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Serial Default and the "Paradox" of Rich to Poor Capital Flows

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  • Carmen M. Reinhart
  • Kenneth S. Rogoff

Abstract

Lucas (1990) argued that it was a paradox that more capital does not flow from rich countries to poor countries. He rejected the standard explanation of expropriation risk and argued that paucity of capital flows to poor countries must instead be rooted in externalities in human capital formation favoring further investment in already capital rich countries. In this paper, we review the various explanations offered for this paradox.' There is no doubt that there are many reasons why capital does not flow from rich to poor nations yet the evidence we present suggests some explanations are more relevant than others. In particular, as long as the odds of non repayment are as high as 65 percent for some low income countries, credit risk seems like a far more compelling reason for the paucity of rich-poor capital flows. The true paradox may not be that too little capital flows from the wealthy to the poor nations, but that too much capital (especially debt) is channeled to debt intolerant serial defaulters.

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Paper provided by National Bureau of Economic Research, Inc in its series NBER Working Papers with number 10296.

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Date of creation: Feb 2004
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Handle: RePEc:nbr:nberwo:10296

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  1. Jeremy A.Rogoff Bulow & Kenneth, 1986. "A Constant Recontracting Model of Sovereign Debt," University of Chicago - George G. Stigler Center for Study of Economy and State 43, Chicago - Center for Study of Economy and State.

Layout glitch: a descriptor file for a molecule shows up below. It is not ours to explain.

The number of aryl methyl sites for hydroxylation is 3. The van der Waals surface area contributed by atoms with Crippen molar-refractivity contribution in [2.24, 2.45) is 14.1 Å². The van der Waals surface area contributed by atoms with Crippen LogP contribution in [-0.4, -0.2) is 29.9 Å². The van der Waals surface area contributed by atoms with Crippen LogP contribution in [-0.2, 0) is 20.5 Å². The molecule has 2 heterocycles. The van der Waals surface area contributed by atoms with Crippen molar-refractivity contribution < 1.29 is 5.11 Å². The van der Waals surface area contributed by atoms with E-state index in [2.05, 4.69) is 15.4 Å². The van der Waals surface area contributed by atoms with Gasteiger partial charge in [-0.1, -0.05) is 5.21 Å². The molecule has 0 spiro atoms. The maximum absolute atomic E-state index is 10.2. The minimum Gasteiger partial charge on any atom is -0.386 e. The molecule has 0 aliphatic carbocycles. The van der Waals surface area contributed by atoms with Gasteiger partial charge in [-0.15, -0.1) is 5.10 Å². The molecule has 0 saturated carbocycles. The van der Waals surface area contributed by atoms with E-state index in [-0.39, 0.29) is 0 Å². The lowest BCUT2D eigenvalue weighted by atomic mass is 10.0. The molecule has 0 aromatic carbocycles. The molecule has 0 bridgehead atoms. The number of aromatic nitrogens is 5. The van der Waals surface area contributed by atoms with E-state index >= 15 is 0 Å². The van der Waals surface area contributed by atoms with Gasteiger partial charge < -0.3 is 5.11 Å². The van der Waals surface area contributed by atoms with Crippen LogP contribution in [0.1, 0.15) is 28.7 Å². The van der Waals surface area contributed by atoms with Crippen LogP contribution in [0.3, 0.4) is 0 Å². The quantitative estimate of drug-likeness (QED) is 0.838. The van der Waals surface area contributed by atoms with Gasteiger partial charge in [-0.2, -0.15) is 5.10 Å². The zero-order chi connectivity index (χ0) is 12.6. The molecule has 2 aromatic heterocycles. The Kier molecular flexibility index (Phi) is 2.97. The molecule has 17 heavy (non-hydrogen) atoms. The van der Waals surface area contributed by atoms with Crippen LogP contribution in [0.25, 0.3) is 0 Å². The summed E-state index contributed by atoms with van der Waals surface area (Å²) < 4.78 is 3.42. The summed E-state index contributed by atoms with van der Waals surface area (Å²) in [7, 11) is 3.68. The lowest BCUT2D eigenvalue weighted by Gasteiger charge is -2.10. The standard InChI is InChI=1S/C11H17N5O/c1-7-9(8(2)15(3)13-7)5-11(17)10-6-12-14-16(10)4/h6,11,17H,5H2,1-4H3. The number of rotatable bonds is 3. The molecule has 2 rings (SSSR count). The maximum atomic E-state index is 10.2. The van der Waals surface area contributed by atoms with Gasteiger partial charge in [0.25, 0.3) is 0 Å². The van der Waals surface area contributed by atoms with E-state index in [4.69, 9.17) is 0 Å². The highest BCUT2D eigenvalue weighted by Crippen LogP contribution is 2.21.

2. Carmen M. Reinhart & Kenneth S. Rogoff & Miguel A. Savastano, 2003. "Debt Intolerance," Brookings Papers on Economic Activity, Economic Studies Program, The Brookings Institution, vol. 34(1), pages 1-74.
  3. Kenneth Rogoff, 1999. "International Institutions for Reducing Global Financial Instability," NBER Working Papers 7265, National Bureau of Economic Research, Inc.
  4. Eaton, Jonathan & Gersovitz, Mark, 1981. "Debt with Potential Repudiation: Theoretical and Empirical Analysis," Review of Economic Studies, Wiley Blackwell, vol. 48(2), pages 289-309, April.
  5. Andrei Shleifer, 2003. "Will The Sovereign Debt Market Survive?," Harvard Institute of Economic Research Working Papers 2000, Harvard - Institute of Economic Research.
  6. Maurice Obstfeld & Kenneth S. Rogoff, 1996. "Foundations of International Macroeconomics," MIT Press Books, The MIT Press, edition 1, volume 1, number 0262150476, January.
  7. Lane Philip R., 2004. "Empirical Perspectives on Long-Term External Debt," The B.E. Journal of Macroeconomics, De Gruyter, vol. 4(1), pages 1-23, January.
  8. Lucas, Robert E, Jr, 1990. "Why Doesn't Capital Flow from Rich to Poor Countries?," American Economic Review, American Economic Association, vol. 80(2), pages 92-96, May.
  9. Mark Gertler & Kenneth Rogoff, 1989. "Developing country borrowing and domestic wealth," Proceedings, Federal Reserve Bank of San Francisco.
  10. Sebnem Kalemli-Ozcan & Laura Alfaro & Vadym Volosovych, 2003. "Why doesn’t Capital Flow from Rich to Poor Countries? An Empirical Investigation," Working Papers 2003-01, Department of Economics, University of Houston.
  11. repec:rus:hseeco:123922 is not listed on IDEAS
  12. Gertler, Mark & Rogoff, Kenneth, 1990. "North-South lending and endogenous domestic capital market inefficiencies," Journal of Monetary Economics, Elsevier, vol. 26(2), pages 245-266, October.
  13. Bulow, Jeremy & Rogoff, Kenneth, 1990. "Cleaning Up Third World Debt without Getting Taken to the Cleaners," Journal of Economic Perspectives, American Economic Association, vol. 4(1), pages 31-42, Winter.
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